By Drew Ailes
By Joseph Hess and Mabel Suen
By Kenny Snarzyk
By Dave Geeting
By David Thorpe
By Ben Westhoff
By Shea Serrano
By Drew Ailes
Thirty some years ago, James Gates Sr. (a.k.a. "Gentleman" Jim Gates) dropped the needle on Sugarhill Gang's "Rapper's Delight" and became one of the first DJs in the world to play hip-hop on the radio. Today, he's still pulling in listeners to his evening show on WFUN (95.5 FM) by keeping old-school radio alive, playing what the people want and trusting his well-trained ear. This month, he'll be inducted into the St. Louis Radio Hall of Fame. He took a few minutes to talk about this honor, how radio has changed and knowing a hit when he hears one.
B-Sides: You're often credited as being the first DJ to ever play hip-hop on the radio. Was this a conscious decision?
Gates: Hip-hop wasn't even labeled as hip-hop. I think the people in New York City labeled it as hip-hop. That type of music — a lot of copying of old tracks but putting new lyrics over it — was [eventually called] hip-hop.
We didn't make any conscious decision; it was just a new record that everybody liked.
What radio station were you working at at the time?
WESL East St. Louis, the Sister Sound.
What made you want to be a DJ?
Back in the late '50s I was in high school, and I was a music buff. Radio used to go off at certain times at night, usually at twelve o'clock. And I would be the only one in the house up listening to the radio when it went off the air. Every night I'd do that. I heard music, and a lot of times I knew what the hit records were [before they were hits]. When I was listening, I would wait for those. It just stuck with me.
Having been a DJ for so many years, how have you witnessed radio change? In what ways has it gotten better, worse?
Radio really hasn't changed, because the audience basically is what drives radio. There are a lot of folks who think they can control it. The audience stops that. They'll try to manipulate the sound and try to confuse the audience. You can't force a sound on them. They used to try to do that in the old payola days. You can't pay for a hit. You're not gonna go buy a record because you keep hearing it over and over.
I've had people ask me, "How come your ratings are always high?" I say, "Well, my folks aren't dead. Good is good." But also, you have to kinda grow with your audience. You have to know what they're into. You have to know how to balance that, especially in radio. I listen to about twenty radio stations every two weeks around the country on the computer. You'll hear some that have gone completely mad about Facebook. They can't give you the weather without saying, "Will you please hit me on Facebook and tell me what you think about the temperature?" That's ridiculous. You see it every day, people begging you to call them or Facebook them about something that's average. Something that you should know the answer to. Me, I don't wanna ruin your listening to my radio show by incurring into your brain every day about Facebook. I can't kill it, because that's what's happening today. But I'm not gonna make my show the Facebook show. I won't deal with it.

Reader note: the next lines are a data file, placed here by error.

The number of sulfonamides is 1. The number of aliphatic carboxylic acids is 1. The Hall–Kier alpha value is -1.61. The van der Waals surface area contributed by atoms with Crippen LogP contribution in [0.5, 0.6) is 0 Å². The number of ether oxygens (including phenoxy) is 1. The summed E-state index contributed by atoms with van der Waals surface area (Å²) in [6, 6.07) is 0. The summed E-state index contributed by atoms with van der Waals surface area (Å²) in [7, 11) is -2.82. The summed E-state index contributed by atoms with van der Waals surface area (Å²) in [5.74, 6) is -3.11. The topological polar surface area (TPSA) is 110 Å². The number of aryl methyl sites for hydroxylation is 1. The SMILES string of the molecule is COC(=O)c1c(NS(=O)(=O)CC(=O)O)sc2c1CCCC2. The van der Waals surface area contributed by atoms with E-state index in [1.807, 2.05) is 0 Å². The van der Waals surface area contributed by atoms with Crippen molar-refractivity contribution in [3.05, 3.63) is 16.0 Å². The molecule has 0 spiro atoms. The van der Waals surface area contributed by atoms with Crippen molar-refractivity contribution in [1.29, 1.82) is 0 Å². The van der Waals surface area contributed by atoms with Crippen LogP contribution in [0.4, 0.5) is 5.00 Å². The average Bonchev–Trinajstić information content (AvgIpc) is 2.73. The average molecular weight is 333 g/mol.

By the way, my numbers are [highest] at my radio station, Foxy 95.5, and I'm the oldest guy there. [RFT was unable to verify this with the station before press time.]
You'll be inducted into the St. Louis Radio Hall of Fame this May, solidifying your status as a St. Louis radio legend. What would you like your legacy to be?
You can't buy awards, right? I always tell people you'll never find out in my history that I stepped on somebody's neck to get taller. I can't do that. I won't do that. I always make sure that every December 31, I can look over my shoulder and know that if anybody called my name in public, I would stop what I was doing and say, "Can I help you?" I will never say, "Hey, I ain't got time."
I want to acknowledge that this is the first time in my career that I've gotten four awards since January. I've never done that before, and it's crazy. I appreciate that. I've got to thank the people at Radio One who allowed me to work there 34 years ago: Cathy Hughes, Alfred Liggins [formerly of Radio One] and Chris [Wegmann, general manager at 95.5].